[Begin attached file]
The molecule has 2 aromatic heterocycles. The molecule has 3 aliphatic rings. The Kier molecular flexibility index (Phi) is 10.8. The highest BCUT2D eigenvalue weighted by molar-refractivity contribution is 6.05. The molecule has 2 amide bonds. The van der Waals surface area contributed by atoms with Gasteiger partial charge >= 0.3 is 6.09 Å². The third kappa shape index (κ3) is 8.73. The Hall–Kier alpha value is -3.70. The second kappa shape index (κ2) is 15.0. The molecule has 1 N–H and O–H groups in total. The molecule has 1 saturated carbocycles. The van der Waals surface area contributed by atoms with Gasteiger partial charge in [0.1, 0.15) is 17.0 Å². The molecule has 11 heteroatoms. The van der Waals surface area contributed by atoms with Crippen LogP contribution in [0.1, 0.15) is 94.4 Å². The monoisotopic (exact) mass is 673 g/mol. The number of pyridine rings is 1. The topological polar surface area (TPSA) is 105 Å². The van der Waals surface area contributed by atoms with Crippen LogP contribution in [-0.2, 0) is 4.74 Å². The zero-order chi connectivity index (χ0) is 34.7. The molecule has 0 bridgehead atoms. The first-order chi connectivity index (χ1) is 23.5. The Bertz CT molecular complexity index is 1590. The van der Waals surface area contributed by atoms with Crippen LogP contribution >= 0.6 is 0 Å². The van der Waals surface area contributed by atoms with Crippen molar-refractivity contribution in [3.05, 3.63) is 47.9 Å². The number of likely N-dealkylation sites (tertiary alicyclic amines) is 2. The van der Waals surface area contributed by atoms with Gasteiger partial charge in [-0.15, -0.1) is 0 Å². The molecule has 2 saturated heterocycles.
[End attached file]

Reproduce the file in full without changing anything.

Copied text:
The molecule has 2 aromatic heterocycles. The molecule has 3 aliphatic rings. The Kier molecular flexibility index (Phi) is 10.8. The highest BCUT2D eigenvalue weighted by molar-refractivity contribution is 6.05. The molecule has 2 amide bonds. The van der Waals surface area contributed by atoms with Gasteiger partial charge >= 0.3 is 6.09 Å². The third kappa shape index (κ3) is 8.73. The Hall–Kier alpha value is -3.70. The second kappa shape index (κ2) is 15.0. The molecule has 1 N–H and O–H groups in total. The molecule has 1 saturated carbocycles. The van der Waals surface area contributed by atoms with Gasteiger partial charge in [0.1, 0.15) is 17.0 Å². The molecule has 11 heteroatoms. The van der Waals surface area contributed by atoms with Crippen LogP contribution in [0.1, 0.15) is 94.4 Å². The monoisotopic (exact) mass is 673 g/mol. The number of pyridine rings is 1. The topological polar surface area (TPSA) is 105 Å². The van der Waals surface area contributed by atoms with Crippen LogP contribution in [-0.2, 0) is 4.74 Å². The zero-order chi connectivity index (χ0) is 34.7. The molecule has 0 bridgehead atoms. The first-order chi connectivity index (χ1) is 23.5. The Bertz CT molecular complexity index is 1590. The van der Waals surface area contributed by atoms with Crippen LogP contribution >= 0.6 is 0 Å². The van der Waals surface area contributed by atoms with Crippen molar-refractivity contribution in [3.05, 3.63) is 47.9 Å². The number of likely N-dealkylation sites (tertiary alicyclic amines) is 2. The van der Waals surface area contributed by atoms with Gasteiger partial charge in [-0.15, -0.1) is 0 Å². The molecule has 2 saturated heterocycles.